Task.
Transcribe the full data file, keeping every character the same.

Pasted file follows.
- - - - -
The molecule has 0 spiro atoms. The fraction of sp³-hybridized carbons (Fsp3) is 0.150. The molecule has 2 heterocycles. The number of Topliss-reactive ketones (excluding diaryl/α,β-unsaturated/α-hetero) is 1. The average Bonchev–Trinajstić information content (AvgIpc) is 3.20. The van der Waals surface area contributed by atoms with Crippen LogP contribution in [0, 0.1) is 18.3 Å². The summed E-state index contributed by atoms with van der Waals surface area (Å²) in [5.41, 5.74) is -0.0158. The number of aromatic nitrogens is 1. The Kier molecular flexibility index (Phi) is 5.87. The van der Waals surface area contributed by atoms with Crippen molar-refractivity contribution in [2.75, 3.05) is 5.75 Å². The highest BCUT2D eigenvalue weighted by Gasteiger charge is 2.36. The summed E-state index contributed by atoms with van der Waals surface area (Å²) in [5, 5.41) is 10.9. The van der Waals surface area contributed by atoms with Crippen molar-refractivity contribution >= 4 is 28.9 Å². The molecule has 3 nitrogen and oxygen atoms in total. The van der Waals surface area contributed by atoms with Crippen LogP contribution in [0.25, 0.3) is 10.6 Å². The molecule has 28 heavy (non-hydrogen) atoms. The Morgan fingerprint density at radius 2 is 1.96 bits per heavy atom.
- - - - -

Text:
The molecule has 0 spiro atoms. The fraction of sp³-hybridized carbons (Fsp3) is 0.150. The molecule has 2 heterocycles. The number of Topliss-reactive ketones (excluding diaryl/α,β-unsaturated/α-hetero) is 1. The average Bonchev–Trinajstić information content (AvgIpc) is 3.20. The van der Waals surface area contributed by atoms with Crippen LogP contribution in [0, 0.1) is 18.3 Å². The summed E-state index contributed by atoms with van der Waals surface area (Å²) in [5.41, 5.74) is -0.0158. The number of aromatic nitrogens is 1. The Kier molecular flexibility index (Phi) is 5.87. The van der Waals surface area contributed by atoms with Crippen molar-refractivity contribution in [2.75, 3.05) is 5.75 Å². The highest BCUT2D eigenvalue weighted by Gasteiger charge is 2.36. The summed E-state index contributed by atoms with van der Waals surface area (Å²) in [5, 5.41) is 10.9. The van der Waals surface area contributed by atoms with Crippen molar-refractivity contribution >= 4 is 28.9 Å². The molecule has 3 nitrogen and oxygen atoms in total. The van der Waals surface area contributed by atoms with Crippen LogP contribution in [0.25, 0.3) is 10.6 Å². The molecule has 28 heavy (non-hydrogen) atoms. The Morgan fingerprint density at radius 2 is 1.96 bits per heavy atom.